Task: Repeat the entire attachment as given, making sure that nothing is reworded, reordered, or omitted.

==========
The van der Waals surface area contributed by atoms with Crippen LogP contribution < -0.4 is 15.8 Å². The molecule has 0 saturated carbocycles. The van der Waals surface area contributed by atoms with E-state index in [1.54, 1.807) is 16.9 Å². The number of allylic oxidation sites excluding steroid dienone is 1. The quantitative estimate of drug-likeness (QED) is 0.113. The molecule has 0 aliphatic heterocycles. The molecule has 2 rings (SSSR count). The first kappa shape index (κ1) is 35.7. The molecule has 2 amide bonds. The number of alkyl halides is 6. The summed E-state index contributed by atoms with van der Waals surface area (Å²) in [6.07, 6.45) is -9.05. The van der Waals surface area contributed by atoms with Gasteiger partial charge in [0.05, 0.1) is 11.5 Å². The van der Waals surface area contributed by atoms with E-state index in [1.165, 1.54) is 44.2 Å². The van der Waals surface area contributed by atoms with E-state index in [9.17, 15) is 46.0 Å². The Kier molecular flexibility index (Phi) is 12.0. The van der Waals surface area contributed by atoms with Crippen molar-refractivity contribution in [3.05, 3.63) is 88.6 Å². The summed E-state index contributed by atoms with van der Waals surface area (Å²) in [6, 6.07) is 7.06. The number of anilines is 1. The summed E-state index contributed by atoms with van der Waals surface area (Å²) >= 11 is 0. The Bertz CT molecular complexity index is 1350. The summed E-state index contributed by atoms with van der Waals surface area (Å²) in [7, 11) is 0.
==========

The van der Waals surface area contributed by atoms with Crippen LogP contribution < -0.4 is 15.8 Å². The molecule has 0 saturated carbocycles. The van der Waals surface area contributed by atoms with E-state index in [1.54, 1.807) is 16.9 Å². The number of allylic oxidation sites excluding steroid dienone is 1. The quantitative estimate of drug-likeness (QED) is 0.113. The molecule has 0 aliphatic heterocycles. The molecule has 2 rings (SSSR count). The first kappa shape index (κ1) is 35.7. The molecule has 2 amide bonds. The number of alkyl halides is 6. The summed E-state index contributed by atoms with van der Waals surface area (Å²) in [6.07, 6.45) is -9.05. The van der Waals surface area contributed by atoms with Gasteiger partial charge in [0.05, 0.1) is 11.5 Å². The van der Waals surface area contributed by atoms with E-state index in [1.165, 1.54) is 44.2 Å². The van der Waals surface area contributed by atoms with E-state index in [9.17, 15) is 46.0 Å². The Kier molecular flexibility index (Phi) is 12.0. The van der Waals surface area contributed by atoms with Crippen molar-refractivity contribution in [3.05, 3.63) is 88.6 Å². The summed E-state index contributed by atoms with van der Waals surface area (Å²) in [6, 6.07) is 7.06. The number of anilines is 1. The summed E-state index contributed by atoms with van der Waals surface area (Å²) >= 11 is 0. The Bertz CT molecular complexity index is 1350. The summed E-state index contributed by atoms with van der Waals surface area (Å²) in [7, 11) is 0.